Jagger the wooden stone plays his part for art: BRIAN VINER reviews The Burnt Orange Heresy
The Burnt Orange Heresy (15, Cinemas)
Verdict: Complex but satisfying
Mogul Mowgli (15, Cinemas)
A complex thriller set in the world of fine art, The Burnt Orange Heresy is no masterpiece but well worth looking at, not least for the exquisitely agonising spectacle of Mick Jagger acting his heart out, if not his lips off.
I will always bow down to Jagger the rock god, but as an actor he gives precious little satisfaction. Playing a filthy rich, decidedly oily art collector called Joseph Cassidy, he recites his lines irreproachably, even throwing in a sly inflection here and an elongated vowel there, but it is one of those performances you watch with a knot of anxiety in case it gets any more wooden.
Jagger has a list of feature-film acting credits going back half a century to the likes of Performance and Ned Kelly. But that doesn’t make him any good. Here, unhelpfully for him but mercifully for the rest of us, he is shown up as an amateur by the expertise around him. If you were to invert the scenario … well, my wife suggested it would be like Freddie ‘Parrot Face’ Davies fronting The Rolling Stones, but that seems a tad harsh.
Artful dodgers: Mick Jagger acts his heart out in this complex thriller set in the world of fine art with Elizabeth Debicki
By contrast, Danish actor Claes Bang is perfectly cast as urbane art critic James Figueras, who appears to have conspired in a Giacometti fraud; ditto Elizabeth Debicki as his American lover, Berenice Hollis, and not only because she has a long, thin, Giacometti body (none of which is left to the imagination in a raunchy early sex scene).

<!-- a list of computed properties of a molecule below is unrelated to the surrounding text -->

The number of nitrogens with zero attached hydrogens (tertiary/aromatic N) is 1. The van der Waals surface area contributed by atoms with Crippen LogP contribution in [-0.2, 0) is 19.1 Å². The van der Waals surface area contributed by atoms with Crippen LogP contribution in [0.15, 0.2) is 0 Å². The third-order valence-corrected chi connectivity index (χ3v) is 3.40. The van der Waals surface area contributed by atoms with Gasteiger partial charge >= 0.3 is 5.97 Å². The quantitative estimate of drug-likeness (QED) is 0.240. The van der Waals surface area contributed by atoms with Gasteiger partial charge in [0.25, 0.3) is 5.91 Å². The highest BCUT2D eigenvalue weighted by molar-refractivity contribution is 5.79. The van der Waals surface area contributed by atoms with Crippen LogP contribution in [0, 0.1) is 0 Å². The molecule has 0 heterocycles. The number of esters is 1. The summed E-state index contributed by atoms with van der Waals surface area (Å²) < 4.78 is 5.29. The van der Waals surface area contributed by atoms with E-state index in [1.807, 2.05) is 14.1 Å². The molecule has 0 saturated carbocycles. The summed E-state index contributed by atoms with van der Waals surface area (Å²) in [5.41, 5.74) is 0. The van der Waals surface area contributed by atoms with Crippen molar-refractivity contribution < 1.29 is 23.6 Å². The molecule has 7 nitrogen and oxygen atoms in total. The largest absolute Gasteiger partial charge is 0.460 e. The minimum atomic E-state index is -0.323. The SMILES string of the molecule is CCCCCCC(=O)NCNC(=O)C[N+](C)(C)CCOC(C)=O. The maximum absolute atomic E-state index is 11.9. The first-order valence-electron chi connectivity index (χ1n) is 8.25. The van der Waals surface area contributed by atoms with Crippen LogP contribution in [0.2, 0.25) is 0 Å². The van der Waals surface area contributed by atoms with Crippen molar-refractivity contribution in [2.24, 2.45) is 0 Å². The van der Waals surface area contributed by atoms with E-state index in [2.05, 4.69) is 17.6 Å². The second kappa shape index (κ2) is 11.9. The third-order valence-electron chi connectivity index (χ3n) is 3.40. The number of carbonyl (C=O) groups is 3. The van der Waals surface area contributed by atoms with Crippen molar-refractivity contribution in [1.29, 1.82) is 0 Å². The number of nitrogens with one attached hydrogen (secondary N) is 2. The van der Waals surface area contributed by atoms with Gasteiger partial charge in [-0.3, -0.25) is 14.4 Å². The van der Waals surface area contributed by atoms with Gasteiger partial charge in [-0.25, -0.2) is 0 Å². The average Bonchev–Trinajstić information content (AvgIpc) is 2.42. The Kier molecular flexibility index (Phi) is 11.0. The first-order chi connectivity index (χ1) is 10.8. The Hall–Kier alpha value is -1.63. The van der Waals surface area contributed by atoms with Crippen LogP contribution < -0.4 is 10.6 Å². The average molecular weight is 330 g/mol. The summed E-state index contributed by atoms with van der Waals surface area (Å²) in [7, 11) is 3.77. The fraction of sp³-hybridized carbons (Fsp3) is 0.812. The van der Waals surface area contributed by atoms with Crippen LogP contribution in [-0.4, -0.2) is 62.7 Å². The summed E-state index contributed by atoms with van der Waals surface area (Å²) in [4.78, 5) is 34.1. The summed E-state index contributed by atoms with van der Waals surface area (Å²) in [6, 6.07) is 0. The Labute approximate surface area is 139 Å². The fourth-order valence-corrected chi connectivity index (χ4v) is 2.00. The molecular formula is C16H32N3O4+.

That old master Donald Sutherland gets to flex his acting muscles, too, which is always a treat. He plays a reclusive artist called Jerome Debney, who lives on Cassidy’s palatial Lake Como estate.
Following an arresting opening, in which James dazzles a bunch of American tourists by eloquently explaining how easily they can be manipulated into thinking a bad painting is good, he and Berenice, his new girlfriend, visit Cassidy on Lake Como.
The smarmy rascal wants James to steal for him what even extreme wealth cannot buy — a rare, original Debney. Hence the film’s curious title. It is the name Debney has given to a canvas, intending to befuddle critics into wondering what its meaning is, when in fact there is no meaning. Giuseppe Capotondi’s film, adapted from Charles Willeford’s 1971 novel of the same name, is full of such slick, clever digs at the fine art establishment.
At times, however, Scott Smith’s screenplay is too slickly clever for its own good. The dialogue snaps and fizzes but in a kind of headache-inducing way, as we struggle to keep up with everyone’s erudite wit. There is also a clunky, recurring fly metaphor to which I yearned to take a plastic swatter.
All that said, Debicki and Bang are both splendid, the former whetting the appetite for her Princess Diana in the final two seasons of Netflix’s The Crown, while the latter compounds his stature as one of the most compelling actors in the recent Scandinavian invasion of English-language cinema and television.
Moreover, his near-immaculate English accent in this film, with just the tiniest hint that he might not be the debonair Mayfair gent he affects to be, exactly reflects his character. As James begins to reveal his true colours, The Burnt Orange Heresy takes on the feel of a Patricia Highsmith adaptation such as The Talented Mr Ripley or The Two Faces Of January, beguiling us with its twisted plot and sumptuous settings.